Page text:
Lake and Stormwater Management Trends
As our urban and suburban landscapes become more densely populated, it is inevitable that the amount of impervious drainage area is increasing, thus contributing to increase flow rates and larger volumes of stormwater runoff. As the runoff flows over impervious surfaces, it picks up numerous pollutants such as sediment, nutrients, oil and grease, litter, heavy metals and pesticides, which adversely affect the water quality and habitat value of downstream aquatic resources. The Clean Water Act (CWA) was passed in 1972 to restore and maintain the chemical, physical, and biological integrity of our nation’s waters and it is the primary Federal law that regulates water pollution in the United States.
The Environmental Protection Agency expanded the CWA in 1987 to require that municipalities obtain permits under the National Pollutant Discharge Elimination System (NPDES) for the discharge of stormwater runoff. Total Maximum Daily Loads (TMDLs) were established, which are the maximum amount of pollutants that a water body can safely receive while still meeting water quality standards. The implementation and ongoing maintenance of stormwater Best Management Practices (BMPs) have become critical not only for compliance with TMDLs, but also to reduce erosion and mitigate flood damage.
Since stormwater TMDLs arc primarily regulated at the local level, many municipalities arc requiring that community developers implement more stringent stormwater management practices to improve the quality and reduce the quantity of runoff leaving their development sites. An emerging trend in stormwater BMPs has been to treat runoff with smaller, decentralized structures throughout the site rather than with larger retention or detention basins at the bottom of the drainage areas. Practices such as rain gardens, grass-lined swales, green roofs, level spreaders, porous pavement, sand filters and sub-surface systems are becoming more widely used than the more familiar wet ponds and dry retention basins. Local regulatory agencies are also placing a greater emphasis on the enforcement of inspection and maintenance requirements to ensure that BMP facilities are functioning properly. While most communities have maintenance programs in place for their larger wet and dry ponds, many of the smaller decentralized structures are overlooked or not even recognized as stormwater management facilities. It can cause significant financial hardships for communities when unanticipated maintenance costs arise for neglected facilities.
One of the most costly surprises for many communities can be the need for sediment removal from a wet retention stormwater pond. It is well known that these facilities are designed to capture sediment that ultimately will need to be removed, but many communities do not prepare for the magnitude of expense that the projects can require. Even communities that are in compliance with the inspection and maintenance requirements of their facilities may still be at risk for “sticker shock” if periodic Bathymetric Studies are not performed to collect sedimentation data. The studies can illustrate the location and quantity of sediment accumulation in order to assist community stakeholders in planning and budgeting for the eventuality of a major dredging event.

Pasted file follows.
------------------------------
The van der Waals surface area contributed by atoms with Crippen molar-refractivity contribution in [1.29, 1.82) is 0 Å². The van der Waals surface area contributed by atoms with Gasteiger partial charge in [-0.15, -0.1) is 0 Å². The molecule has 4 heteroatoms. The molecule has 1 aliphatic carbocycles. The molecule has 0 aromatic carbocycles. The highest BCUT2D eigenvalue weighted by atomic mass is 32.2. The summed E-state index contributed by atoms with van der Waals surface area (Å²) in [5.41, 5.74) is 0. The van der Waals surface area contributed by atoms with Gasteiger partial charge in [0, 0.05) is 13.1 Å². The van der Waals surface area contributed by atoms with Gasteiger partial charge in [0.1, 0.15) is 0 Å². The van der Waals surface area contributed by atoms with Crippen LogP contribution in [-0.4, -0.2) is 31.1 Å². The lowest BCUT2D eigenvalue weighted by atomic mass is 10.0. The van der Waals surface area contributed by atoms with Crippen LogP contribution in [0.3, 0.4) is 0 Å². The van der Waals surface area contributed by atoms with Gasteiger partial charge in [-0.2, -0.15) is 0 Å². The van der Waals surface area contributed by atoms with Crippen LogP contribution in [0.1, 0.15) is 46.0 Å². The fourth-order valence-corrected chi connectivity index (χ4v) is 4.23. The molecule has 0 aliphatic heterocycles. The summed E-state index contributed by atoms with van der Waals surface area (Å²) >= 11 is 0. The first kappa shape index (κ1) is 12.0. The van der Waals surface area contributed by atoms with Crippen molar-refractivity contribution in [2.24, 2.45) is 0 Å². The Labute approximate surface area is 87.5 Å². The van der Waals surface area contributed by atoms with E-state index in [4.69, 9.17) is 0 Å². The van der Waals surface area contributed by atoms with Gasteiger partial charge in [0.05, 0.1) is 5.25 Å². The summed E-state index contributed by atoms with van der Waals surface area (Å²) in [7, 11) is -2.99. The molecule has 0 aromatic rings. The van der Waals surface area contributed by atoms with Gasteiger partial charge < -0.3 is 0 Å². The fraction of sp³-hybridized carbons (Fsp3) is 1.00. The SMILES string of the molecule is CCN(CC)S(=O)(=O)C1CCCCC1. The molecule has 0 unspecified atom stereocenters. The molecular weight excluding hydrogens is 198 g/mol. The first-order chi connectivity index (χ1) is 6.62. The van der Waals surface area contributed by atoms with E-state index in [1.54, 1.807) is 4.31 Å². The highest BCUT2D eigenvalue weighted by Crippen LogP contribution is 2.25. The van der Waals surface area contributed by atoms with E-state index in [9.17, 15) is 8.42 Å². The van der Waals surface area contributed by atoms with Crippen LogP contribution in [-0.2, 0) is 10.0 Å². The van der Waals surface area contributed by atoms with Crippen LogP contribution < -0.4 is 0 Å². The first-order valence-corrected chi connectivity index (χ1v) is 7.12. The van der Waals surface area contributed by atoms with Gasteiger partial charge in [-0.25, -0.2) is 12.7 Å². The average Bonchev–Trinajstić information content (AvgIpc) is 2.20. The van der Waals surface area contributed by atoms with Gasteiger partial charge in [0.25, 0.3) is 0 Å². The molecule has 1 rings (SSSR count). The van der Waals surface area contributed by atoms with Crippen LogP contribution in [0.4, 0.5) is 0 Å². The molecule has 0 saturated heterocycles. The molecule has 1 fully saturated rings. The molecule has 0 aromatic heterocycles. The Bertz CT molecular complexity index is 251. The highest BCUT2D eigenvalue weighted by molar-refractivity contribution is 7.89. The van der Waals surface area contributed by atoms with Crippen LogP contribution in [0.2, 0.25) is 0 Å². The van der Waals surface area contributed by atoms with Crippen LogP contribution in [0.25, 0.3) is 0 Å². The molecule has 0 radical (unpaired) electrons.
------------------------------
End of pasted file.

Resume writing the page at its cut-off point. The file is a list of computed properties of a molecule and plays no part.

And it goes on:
Although it is certainly not a new trend, the emphasis on “green” stormwater management strategies continues to grow. Specifically, implementing practices that mimic the ecological functions of natural wetland and aquatic sites to moderate, absorb, and infiltrate precipitation and runoff and to mitigate the effects of sedimentation and nutrient loading have become ubiquitous. Many new stormwater management ponds are designed to imitate naturally occurring ponds, and incorporate circuitous conveyances and native vegetation to mitigate runoff. We also recommend retrofitting native emergent vegetation into the shallow areas of existing ponds. Not only do the plants improve the functionality and reduce the maintenance requirements of the stormwater management facilities by filtering runoff and absorbing nutrients, but they also create more aesthetically pleasing features with more valuable wildlife habitat.
One trend that has been driven as much by environmentally conscious community leaders as by the lake management industry itself, is a greater focus on non-herbicide strategies for algae and nuisance vegetation control in wet pond environments. Traditional reactionary management programs involve periodic treatments of vegetation blooms with aquatic herbicide products. Although this strategy will temporarily clear up the blooms, the nutrients will be recycled through the system to fuel future blooms. More proactive and comprehensive vegetation management strategies are geared towards water quality improvement to minimize the conditions that are conducive to bloom formation. An integrated approach that includes strategies such as aeration, nutrient remediation, beneficial bacteria, and aquatic dye to help reduce the prevalence of blooms is more effective for long-term environmentally sustainable management.
Regardless of the age of a community or the types of stormwater management practices that are installed on the site, it is imperative that the facilities are properly identified and documented and that ongoing and sustainable inspection and maintenance programs are implemented.
Who We Are
Shannon Junior is an Aquatic Ecologist with SOLitude Lake Management. Since 1998, SOLitude Lake Management has been committed to providing full service lake and pond management services that improve water quality, preserve natural resources, and reduce our environmental footprint. Services are available throughout the Eastern United States. Fisheries management consulting and aquatic products are available nationwide. Learn more about SOLitude Lake Management and purchase products at www.solitudelakemanagement.com.